Justin Trout: If we were famous and made the production cleaner, I think deadinthewater would be the song to blow up as some sort of hit. The form is perfectly what any person would expect it to be, and I think everything about it is pretty memorable. My bad if I shouldn’t say that about a song I worked on, I guess. Alongside the pop flavor of it is this kind of raging, distorted indie energy. We also tried to mix in some sunday service feeling with the choir-ish parts. The backing ooh vocals in this are actually the exact same as those at the end of hourglass, just with more reverb. Fun song to make.
Hunjiya: This song was the quickest draft we made, but took the longest to edit. I believe just kind of left this song on the backburner for a while until Justin sent me an updated version nearing our mixing stages of finishing the EP. To me, the song is about two people searching for the same desires that they can’t give to one another and squeezing out more time when their time has run out.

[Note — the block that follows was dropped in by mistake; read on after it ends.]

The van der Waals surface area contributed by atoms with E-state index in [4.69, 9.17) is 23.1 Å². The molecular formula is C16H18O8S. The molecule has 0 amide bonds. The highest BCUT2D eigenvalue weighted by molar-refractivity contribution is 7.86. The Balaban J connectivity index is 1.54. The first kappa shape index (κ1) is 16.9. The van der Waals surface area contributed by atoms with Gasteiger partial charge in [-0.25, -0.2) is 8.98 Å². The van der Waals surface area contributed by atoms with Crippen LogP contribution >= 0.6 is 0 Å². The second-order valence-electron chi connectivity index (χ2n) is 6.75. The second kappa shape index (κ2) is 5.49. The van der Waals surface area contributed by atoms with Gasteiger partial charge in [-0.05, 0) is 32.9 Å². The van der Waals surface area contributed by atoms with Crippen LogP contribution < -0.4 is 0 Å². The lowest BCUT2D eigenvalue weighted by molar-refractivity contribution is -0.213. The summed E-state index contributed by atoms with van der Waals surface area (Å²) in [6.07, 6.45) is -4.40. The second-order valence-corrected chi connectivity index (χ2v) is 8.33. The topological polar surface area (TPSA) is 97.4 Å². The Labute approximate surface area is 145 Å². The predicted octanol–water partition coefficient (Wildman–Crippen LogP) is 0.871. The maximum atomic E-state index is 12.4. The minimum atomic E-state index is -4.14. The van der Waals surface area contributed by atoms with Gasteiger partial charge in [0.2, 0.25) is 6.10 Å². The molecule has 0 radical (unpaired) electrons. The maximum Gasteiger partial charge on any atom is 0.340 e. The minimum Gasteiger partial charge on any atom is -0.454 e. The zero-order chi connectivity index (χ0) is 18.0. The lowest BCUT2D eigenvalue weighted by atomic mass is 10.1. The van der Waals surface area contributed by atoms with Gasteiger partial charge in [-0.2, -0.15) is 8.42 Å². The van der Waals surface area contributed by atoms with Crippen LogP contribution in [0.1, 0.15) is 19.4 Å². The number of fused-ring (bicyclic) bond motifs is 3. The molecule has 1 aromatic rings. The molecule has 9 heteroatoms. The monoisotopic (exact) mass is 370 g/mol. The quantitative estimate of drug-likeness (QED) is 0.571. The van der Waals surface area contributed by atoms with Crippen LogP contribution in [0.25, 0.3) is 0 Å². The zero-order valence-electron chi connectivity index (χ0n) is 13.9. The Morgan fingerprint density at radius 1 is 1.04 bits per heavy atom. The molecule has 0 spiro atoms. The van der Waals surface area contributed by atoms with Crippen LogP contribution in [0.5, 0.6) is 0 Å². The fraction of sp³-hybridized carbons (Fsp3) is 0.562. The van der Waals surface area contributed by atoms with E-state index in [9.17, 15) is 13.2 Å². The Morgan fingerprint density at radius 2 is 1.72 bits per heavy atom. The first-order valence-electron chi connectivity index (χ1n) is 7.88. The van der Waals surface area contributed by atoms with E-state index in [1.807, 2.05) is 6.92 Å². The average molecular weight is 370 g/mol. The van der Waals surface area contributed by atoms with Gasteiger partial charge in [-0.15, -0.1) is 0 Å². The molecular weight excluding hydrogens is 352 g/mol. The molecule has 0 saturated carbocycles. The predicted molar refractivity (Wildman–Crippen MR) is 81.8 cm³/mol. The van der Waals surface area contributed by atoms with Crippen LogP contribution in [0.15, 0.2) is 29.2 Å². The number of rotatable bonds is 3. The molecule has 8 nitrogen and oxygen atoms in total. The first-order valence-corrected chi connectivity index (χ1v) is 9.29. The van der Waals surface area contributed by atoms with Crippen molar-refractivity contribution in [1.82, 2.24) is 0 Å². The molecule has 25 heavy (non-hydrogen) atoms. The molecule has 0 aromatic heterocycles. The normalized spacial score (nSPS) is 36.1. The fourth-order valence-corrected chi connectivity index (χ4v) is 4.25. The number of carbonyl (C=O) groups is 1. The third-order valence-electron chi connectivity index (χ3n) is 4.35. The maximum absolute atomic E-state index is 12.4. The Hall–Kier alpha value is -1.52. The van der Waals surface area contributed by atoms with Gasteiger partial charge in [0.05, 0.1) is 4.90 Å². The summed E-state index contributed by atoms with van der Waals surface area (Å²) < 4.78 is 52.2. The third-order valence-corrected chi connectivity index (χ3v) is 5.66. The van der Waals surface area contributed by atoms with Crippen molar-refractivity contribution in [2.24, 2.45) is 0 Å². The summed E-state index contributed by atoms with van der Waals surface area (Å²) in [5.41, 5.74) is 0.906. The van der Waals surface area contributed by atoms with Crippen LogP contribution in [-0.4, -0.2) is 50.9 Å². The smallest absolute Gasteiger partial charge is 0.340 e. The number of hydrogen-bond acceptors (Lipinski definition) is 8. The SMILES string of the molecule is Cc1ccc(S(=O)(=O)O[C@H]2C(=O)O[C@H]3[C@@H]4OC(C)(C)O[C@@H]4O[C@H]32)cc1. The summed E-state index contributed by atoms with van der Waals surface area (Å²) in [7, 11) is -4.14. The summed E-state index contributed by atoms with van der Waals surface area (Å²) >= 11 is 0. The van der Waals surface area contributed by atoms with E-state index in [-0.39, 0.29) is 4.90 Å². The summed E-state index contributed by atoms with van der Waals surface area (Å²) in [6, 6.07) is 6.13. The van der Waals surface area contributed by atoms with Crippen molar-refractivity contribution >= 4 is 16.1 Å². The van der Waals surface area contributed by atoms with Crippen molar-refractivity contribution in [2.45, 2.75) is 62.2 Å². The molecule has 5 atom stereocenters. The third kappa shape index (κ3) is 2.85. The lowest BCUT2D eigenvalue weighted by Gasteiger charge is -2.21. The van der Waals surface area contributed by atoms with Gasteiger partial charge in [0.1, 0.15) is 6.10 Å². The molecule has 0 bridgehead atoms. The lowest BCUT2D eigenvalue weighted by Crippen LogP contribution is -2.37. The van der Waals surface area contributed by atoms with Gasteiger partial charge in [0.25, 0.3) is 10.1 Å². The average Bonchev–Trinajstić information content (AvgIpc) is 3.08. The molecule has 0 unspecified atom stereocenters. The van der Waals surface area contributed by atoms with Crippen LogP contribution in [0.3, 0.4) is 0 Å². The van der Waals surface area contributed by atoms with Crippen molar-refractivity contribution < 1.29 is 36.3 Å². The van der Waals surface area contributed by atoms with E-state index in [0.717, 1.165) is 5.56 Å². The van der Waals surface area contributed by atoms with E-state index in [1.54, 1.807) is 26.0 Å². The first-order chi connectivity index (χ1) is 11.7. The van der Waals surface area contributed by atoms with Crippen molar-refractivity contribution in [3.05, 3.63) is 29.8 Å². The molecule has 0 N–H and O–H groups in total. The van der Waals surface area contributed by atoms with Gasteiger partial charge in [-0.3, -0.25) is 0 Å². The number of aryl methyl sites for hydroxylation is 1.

Justin Trout: hourglass is the pop song, kinda. The production definitely isn’t pop, but it has the spirit. It’s the closest to a pop song. I don’t know. It has the four-to-the-floor kick/snare pattern, a friendly melody, and a fairly simple form. The end is my favorite; we took it straight from an unfinished sketch of ours and plopped it in, maybe slowed it down a bit. Sort of shares a feeling with the piano at the end of overturned. Shout out to Mura Masa and HAIM, I think I kinda had them in mind while working on this.
Hunjiya: DFBFM holds a really special place for me. Justin sent me the demo on Christmas of 2018 and I pulled an all-nighter writing and recording the whole thing. It was one of those songs that needed to come out of me as a way of providing self-therapy. I was really depressed during that time and despite the advice my wonderful friends were giving me, nothing felt helpful to me. Even if the intentions of a simple “how are you doing” are good, I feel like when most people are asked that question, they never say the truth. I was not wanting to do anything at that time which of course made my friends & family worried, but it was the numbing kind of sadness where you just need to be left alone.
Justin Trout: dontfeelbadforme was the last sketch out of the four, made a few months after the others. I was super into Vampire Weekend at the time, especially Modern Vampires, so I was taking a fair amount of inspiration from the sound of that album. The main chord progression here is practically the same as the one from Step (and Canon in D). This one didn’t change a whole lot since the first draft; it was always this long, slow build to the explosion at the end.